“I went there with a group of our people last July and we’re going there again, I think, in February,” Jones said. “We work with an organization there called Cristosal, and they work with communities that have problems getting support from the government. It’s both an economic and human rights approach to developing the human potential of the people in these villages. The last time we took about eight (people) and this time I expect to take about the same number.”
While helping those in need is a part of Jones’ calling, that last trip to El Salvador also provided him with a memorable moment he never saw coming.
“We went to the church where (Bishop) Oscar Romero was assassinated while saying Mass,” said Jones. He stood at the altar where Romero was assassinated. “Someone asked me, ‘Why do you think, when he saw that guy with the rifle come in, why didn’t he run away?’ And I said, ‘I can’t speak for him but for me, when I’m doing Mass, it’s like it’s not me.’ Romero must’ve been in a place where he didn’t rely on his own personal courage. He must’ve been relying on the courage of Jesus, and I get that.”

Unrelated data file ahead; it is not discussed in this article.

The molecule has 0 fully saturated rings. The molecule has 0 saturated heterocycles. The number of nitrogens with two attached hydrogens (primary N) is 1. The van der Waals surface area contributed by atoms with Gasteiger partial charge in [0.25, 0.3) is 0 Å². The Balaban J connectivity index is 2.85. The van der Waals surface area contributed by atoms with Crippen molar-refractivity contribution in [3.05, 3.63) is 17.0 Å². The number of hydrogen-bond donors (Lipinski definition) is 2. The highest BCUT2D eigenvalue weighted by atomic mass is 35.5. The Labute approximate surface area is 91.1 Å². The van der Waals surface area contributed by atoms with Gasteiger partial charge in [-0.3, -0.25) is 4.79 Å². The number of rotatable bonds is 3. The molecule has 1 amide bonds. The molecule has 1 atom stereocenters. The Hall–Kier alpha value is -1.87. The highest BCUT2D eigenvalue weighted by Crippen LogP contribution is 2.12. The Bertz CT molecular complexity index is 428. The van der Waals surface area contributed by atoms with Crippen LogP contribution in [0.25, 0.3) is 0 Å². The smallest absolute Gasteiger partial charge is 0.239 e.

Jones said he has gotten to know the city of Newburyport well, and from a different perspective than most.
“Newburyport is a fascinating place,” Jones said. “The people in my flock are really generous and they are really interested in trying new things. There are just some of the greatest imaginations among them. To the visitors who come in from out of town, Newburyport seems like it’s a great place to visit.
“But I think that it’s also a great place to live because it’s got all this economic diversity. It’s got jobs, it’s got people in need and it’s got generous people who give. It’s not your typical type of suburb and that makes it a terrific place to work in a ministry.”